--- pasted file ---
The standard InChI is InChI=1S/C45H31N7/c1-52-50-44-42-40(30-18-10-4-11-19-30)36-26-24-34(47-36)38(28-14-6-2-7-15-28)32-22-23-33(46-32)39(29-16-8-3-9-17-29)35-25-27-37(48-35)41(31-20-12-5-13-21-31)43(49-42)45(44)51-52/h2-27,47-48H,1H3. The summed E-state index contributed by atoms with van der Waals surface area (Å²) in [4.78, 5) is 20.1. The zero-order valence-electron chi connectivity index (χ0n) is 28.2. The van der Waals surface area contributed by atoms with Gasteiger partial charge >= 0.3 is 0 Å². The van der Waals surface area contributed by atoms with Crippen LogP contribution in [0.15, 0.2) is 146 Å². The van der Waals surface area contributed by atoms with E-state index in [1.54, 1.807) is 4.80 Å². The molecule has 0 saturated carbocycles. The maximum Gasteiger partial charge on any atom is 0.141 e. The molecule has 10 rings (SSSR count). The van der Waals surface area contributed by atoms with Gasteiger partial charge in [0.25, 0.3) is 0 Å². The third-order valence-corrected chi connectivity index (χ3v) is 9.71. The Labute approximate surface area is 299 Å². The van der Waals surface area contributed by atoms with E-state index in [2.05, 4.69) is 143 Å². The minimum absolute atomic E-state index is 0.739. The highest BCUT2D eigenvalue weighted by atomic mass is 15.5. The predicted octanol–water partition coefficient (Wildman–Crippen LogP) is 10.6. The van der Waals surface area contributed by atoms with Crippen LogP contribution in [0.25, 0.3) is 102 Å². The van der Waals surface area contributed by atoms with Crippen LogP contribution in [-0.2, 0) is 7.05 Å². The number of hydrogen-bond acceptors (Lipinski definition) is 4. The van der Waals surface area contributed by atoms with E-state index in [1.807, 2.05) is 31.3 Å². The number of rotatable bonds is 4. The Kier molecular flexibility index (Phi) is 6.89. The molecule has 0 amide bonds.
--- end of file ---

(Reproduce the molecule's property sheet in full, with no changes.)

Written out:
The standard InChI is InChI=1S/C45H31N7/c1-52-50-44-42-40(30-18-10-4-11-19-30)36-26-24-34(47-36)38(28-14-6-2-7-15-28)32-22-23-33(46-32)39(29-16-8-3-9-17-29)35-25-27-37(48-35)41(31-20-12-5-13-21-31)43(49-42)45(44)51-52/h2-27,47-48H,1H3. The summed E-state index contributed by atoms with van der Waals surface area (Å²) in [4.78, 5) is 20.1. The zero-order valence-electron chi connectivity index (χ0n) is 28.2. The van der Waals surface area contributed by atoms with Gasteiger partial charge >= 0.3 is 0 Å². The van der Waals surface area contributed by atoms with Crippen LogP contribution in [0.15, 0.2) is 146 Å². The van der Waals surface area contributed by atoms with E-state index in [1.54, 1.807) is 4.80 Å². The molecule has 0 saturated carbocycles. The maximum Gasteiger partial charge on any atom is 0.141 e. The molecule has 10 rings (SSSR count). The van der Waals surface area contributed by atoms with Gasteiger partial charge in [0.25, 0.3) is 0 Å². The third-order valence-corrected chi connectivity index (χ3v) is 9.71. The Labute approximate surface area is 299 Å². The van der Waals surface area contributed by atoms with E-state index in [2.05, 4.69) is 143 Å². The minimum absolute atomic E-state index is 0.739. The highest BCUT2D eigenvalue weighted by atomic mass is 15.5. The predicted octanol–water partition coefficient (Wildman–Crippen LogP) is 10.6. The van der Waals surface area contributed by atoms with Crippen LogP contribution in [0.25, 0.3) is 102 Å². The van der Waals surface area contributed by atoms with Crippen LogP contribution in [-0.2, 0) is 7.05 Å². The number of hydrogen-bond acceptors (Lipinski definition) is 4. The van der Waals surface area contributed by atoms with E-state index in [1.807, 2.05) is 31.3 Å². The number of rotatable bonds is 4. The Kier molecular flexibility index (Phi) is 6.89. The molecule has 0 amide bonds.